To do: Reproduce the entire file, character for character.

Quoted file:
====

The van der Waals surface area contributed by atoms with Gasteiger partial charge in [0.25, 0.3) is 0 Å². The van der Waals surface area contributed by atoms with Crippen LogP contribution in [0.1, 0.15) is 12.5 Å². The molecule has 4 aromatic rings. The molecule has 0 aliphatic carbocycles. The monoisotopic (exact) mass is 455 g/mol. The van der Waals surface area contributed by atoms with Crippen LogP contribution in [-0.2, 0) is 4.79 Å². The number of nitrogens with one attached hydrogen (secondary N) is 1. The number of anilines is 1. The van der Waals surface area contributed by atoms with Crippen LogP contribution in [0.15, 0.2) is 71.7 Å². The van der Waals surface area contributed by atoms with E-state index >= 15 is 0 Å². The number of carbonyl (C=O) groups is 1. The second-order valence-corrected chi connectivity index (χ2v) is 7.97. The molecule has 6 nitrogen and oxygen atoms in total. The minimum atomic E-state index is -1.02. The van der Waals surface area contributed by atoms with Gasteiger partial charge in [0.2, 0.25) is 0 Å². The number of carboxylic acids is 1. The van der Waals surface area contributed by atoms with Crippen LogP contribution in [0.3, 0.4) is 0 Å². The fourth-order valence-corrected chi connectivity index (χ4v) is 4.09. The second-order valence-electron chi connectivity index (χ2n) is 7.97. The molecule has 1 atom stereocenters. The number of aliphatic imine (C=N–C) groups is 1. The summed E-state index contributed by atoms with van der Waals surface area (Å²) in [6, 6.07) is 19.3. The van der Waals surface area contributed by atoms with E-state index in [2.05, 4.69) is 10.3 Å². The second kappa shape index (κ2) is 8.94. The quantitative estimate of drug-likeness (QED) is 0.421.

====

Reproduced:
The van der Waals surface area contributed by atoms with Gasteiger partial charge in [0.25, 0.3) is 0 Å². The van der Waals surface area contributed by atoms with Crippen LogP contribution in [0.1, 0.15) is 12.5 Å². The molecule has 4 aromatic rings. The molecule has 0 aliphatic carbocycles. The monoisotopic (exact) mass is 455 g/mol. The van der Waals surface area contributed by atoms with Crippen LogP contribution in [-0.2, 0) is 4.79 Å². The number of nitrogens with one attached hydrogen (secondary N) is 1. The number of anilines is 1. The van der Waals surface area contributed by atoms with Crippen LogP contribution in [0.15, 0.2) is 71.7 Å². The van der Waals surface area contributed by atoms with E-state index >= 15 is 0 Å². The number of carbonyl (C=O) groups is 1. The second-order valence-corrected chi connectivity index (χ2v) is 7.97. The molecule has 6 nitrogen and oxygen atoms in total. The minimum atomic E-state index is -1.02. The van der Waals surface area contributed by atoms with Gasteiger partial charge in [0.2, 0.25) is 0 Å². The number of carboxylic acids is 1. The van der Waals surface area contributed by atoms with Crippen LogP contribution in [0.3, 0.4) is 0 Å². The fourth-order valence-corrected chi connectivity index (χ4v) is 4.09. The second-order valence-electron chi connectivity index (χ2n) is 7.97. The molecule has 1 atom stereocenters. The number of aliphatic imine (C=N–C) groups is 1. The summed E-state index contributed by atoms with van der Waals surface area (Å²) in [6, 6.07) is 19.3. The van der Waals surface area contributed by atoms with E-state index in [2.05, 4.69) is 10.3 Å². The second kappa shape index (κ2) is 8.94. The quantitative estimate of drug-likeness (QED) is 0.421.